Women Fashion Power exhibition at the Design Museum

women fashion power

This exhibition  “about the language of clothes and power”, and recently reviewed in the Guardian,  seemed to be right up my street. My friend Nicola Dibb, who runs Women In Social Housing, brought it to my attention. This weekend we went to see it, and although it is a terrific exhibition, I don’t think it delivered on the Women, Fashion, Power question.

It starts by featuring some “powerful” women – (Egyptian female pharaoh) Hatshepsut, Cleopatra, Elinor of Aquitaine, Elizabeths 1 and 2, Michelle Obama, Margaret Thatcher, Hillary Clinton and Jackie Kennedy. This in itself is a funny list. There is then something of a corset detour, a little bit about sportswear (swimsuits, riding habit and driving costumes) and a section on the costumes for a new film about the Suffragettes. There is an undercurrent of interest in feminism and black nationalism – pictures of Angela Davies and Germaine Greer feature –  is that because these women are powerful, or standing up to power? And what do their clothes say? (I have analysed Greer’s look previously)

suffragette clothes
Suffragette Corner

The meat of the exhibition is  a condensed history of 20th century fashion, arranged by the decade. This is illustrated with contemporary photographs, magazines, newsreel and clothes gathered from a variety of sources, not least of which is Marks & Spencer from their own excellent archive in Leeds.

The final section is really odd, and not very revealing. Here again we have a range of random “powerful” women from Camilla Batmanghelidjh, to the wife of the Deputy Prime Minister (who provides a Zara dress with a plastic belt), to Joan Burstein of Browns, to a woman who works for Argent at Kings Cross, the CEO of Nails Inc, to the Queen of Monaco, and the ubiquitous Shami Chakrabarti of Liberty. Clearly they had made an effort to get a good showing of non-White British women, and some Chinese women too, but the fashion industry was over represented. I am not sure I would have picked out any of these women as “powerful”. Each one is recorded saying why she dresses like she does, but it all seemed rather trite to me, accompanied as it is by fuzzy film of the clothes, which are on show, in any case.

So I don’t think this exhibition gives us much in the way of insight into women, power and fashion. It is a strange mish mash between avant guard high fashion (Vivienne Westwood outfits and tartan Dr Marten’s), a few high street items (Etam mini skirts), a Princess Diana evening gown and a suit from Mrs Thatcher. This jade green wool suit by Mansfield was worn on the day she was confirmed as Conservative Party leader in February 1975.

Margaret Thatcher suit
Mrs Thatcher’s suit

 There are some really nice things to look at. You can get up close and have a really good look, and you are allowed to take photographs, which is wonderful.

I would urge you, if you can,  to go and see this exhibition at the Design Museum before it concludes in April. But if you want to learn about women, power and clothes you will not learn much from this exhibition, sadly. Let’s start with a list of female CEOs, senior politicians (not their wives, please), the entrepreneurs, the inventors, the ground breakers. Then let’s have a good look at what they wear and why.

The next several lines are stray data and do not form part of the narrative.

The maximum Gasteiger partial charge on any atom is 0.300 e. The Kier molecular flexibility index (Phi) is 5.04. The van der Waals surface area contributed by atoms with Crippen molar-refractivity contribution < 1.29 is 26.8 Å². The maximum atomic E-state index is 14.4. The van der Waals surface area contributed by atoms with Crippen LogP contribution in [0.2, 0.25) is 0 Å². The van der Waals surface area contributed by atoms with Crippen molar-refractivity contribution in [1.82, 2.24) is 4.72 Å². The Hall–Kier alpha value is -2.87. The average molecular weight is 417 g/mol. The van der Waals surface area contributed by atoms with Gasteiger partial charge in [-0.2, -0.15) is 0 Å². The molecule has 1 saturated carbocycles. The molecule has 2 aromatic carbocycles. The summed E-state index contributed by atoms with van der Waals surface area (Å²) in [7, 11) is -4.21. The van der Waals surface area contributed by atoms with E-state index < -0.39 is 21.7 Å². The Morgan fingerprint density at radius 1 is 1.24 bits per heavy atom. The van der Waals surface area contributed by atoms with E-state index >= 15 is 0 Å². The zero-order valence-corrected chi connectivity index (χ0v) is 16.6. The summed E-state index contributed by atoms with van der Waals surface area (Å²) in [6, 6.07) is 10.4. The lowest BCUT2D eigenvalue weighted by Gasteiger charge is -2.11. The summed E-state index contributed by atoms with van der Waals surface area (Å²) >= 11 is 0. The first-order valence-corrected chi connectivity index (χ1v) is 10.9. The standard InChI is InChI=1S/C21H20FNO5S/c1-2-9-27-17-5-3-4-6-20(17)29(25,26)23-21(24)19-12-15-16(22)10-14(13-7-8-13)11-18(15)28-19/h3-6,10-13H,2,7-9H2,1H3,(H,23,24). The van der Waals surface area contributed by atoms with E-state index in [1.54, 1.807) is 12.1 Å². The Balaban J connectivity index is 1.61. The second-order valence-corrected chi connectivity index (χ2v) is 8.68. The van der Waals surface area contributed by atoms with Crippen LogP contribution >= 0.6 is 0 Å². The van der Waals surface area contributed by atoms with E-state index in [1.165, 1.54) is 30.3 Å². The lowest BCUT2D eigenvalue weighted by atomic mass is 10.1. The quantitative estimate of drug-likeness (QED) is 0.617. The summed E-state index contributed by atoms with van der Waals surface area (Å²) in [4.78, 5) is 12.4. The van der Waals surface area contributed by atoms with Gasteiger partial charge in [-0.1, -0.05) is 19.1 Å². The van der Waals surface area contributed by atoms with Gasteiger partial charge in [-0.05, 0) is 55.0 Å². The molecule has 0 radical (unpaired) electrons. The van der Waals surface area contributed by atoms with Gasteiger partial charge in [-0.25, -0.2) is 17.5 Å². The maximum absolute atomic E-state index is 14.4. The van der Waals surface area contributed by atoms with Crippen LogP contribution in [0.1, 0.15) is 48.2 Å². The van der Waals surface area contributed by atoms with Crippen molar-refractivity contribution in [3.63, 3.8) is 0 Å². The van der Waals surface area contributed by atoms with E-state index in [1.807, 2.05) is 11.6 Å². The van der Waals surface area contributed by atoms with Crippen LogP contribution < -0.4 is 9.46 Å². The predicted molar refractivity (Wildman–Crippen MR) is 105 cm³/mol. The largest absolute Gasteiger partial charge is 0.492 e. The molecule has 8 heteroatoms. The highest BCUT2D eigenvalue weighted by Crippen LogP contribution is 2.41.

6 Responses

  1. Galina

    Thanks Kate. Now that I’m in Riga, I’m going to be a lot more appreciative of posts like this (London exhibitions). I like Mrs Thacher’s suit – the combination of masculine and feminine features, authority and style.

  2. Stephanie

    Great look in the top photo, K.!

    I read about this exhibition a while ago and wondered about it. It does seem that they chose an incomplete list of women. The women I’ve known who were leaders (journalism, business, diplomacy/government, research) had very interesting and in many cases conflicted relationships to fashion. I guess it was difficult for the museum to get such women to agree to participate in the show in large numbers? Something that I have found to be true, at least in academia, is that the most accomplished female researchers have uninteresting wardrobes (dominated by the black pant suit, with perhaps a colourful scarf at most). One extremely bright and accomplished professor I knew consistently wore a National Bureau of Economic Research sweat shirt several days a week. It’s that fundamental conflict between being perceived as “serious” and admitting that you like clothes. In the case of academics and researchers in particular, that’s something that’s cemented in the mind from a young age, as many of these women have never left school. This may be changing with a younger generation…I don’t know.

    • neucarol

      Good analysis, especially of academia. These women are saying they have more important things to do, but are biting themselves in the foot as the drab wardrobe keeps them, and consequently their work, hidden. How you look really is Important.

      Yes, K, perfect shot for this review. Thanx for an honest view.

      • Stephanie

        Thanks! In general I think that’s right, although in the case of the sweatshirt professor above in fact she is now the chief economist of a very important institution. Likewise with another woman I know who always wore a black pant suit. She won a prestigious medal and is widely read and consulted. I think it would be fascinating to pick the brains of such women and others from a wide array of fields as to their responses to fashion. I’m especially fascinated by women in politics. Probably the only fashionable woman we’ve had in federal politics here was a very particular case who was in the end treated badly by the press.

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